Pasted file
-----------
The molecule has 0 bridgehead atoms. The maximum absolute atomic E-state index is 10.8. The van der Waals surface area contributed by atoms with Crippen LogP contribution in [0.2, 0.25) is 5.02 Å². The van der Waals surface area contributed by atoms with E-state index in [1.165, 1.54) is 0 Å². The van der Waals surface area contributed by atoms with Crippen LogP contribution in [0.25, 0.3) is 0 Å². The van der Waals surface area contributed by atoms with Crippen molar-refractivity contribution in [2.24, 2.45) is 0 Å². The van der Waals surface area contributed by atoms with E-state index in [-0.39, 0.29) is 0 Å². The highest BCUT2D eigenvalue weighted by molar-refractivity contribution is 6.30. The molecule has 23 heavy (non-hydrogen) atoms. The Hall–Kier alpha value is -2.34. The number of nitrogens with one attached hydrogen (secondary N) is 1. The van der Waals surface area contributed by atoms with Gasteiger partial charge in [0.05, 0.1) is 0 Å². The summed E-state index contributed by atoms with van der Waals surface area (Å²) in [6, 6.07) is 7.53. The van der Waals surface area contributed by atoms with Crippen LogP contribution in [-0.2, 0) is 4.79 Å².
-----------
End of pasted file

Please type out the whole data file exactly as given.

The molecule has 0 bridgehead atoms. The maximum absolute atomic E-state index is 10.8. The van der Waals surface area contributed by atoms with Crippen LogP contribution in [0.2, 0.25) is 5.02 Å². The van der Waals surface area contributed by atoms with E-state index in [1.165, 1.54) is 0 Å². The van der Waals surface area contributed by atoms with Crippen LogP contribution in [0.25, 0.3) is 0 Å². The van der Waals surface area contributed by atoms with Crippen molar-refractivity contribution in [2.24, 2.45) is 0 Å². The van der Waals surface area contributed by atoms with E-state index in [-0.39, 0.29) is 0 Å². The highest BCUT2D eigenvalue weighted by molar-refractivity contribution is 6.30. The molecule has 23 heavy (non-hydrogen) atoms. The Hall–Kier alpha value is -2.34. The number of nitrogens with one attached hydrogen (secondary N) is 1. The van der Waals surface area contributed by atoms with Gasteiger partial charge in [0.05, 0.1) is 0 Å². The summed E-state index contributed by atoms with van der Waals surface area (Å²) in [6, 6.07) is 7.53. The van der Waals surface area contributed by atoms with Crippen LogP contribution in [-0.2, 0) is 4.79 Å².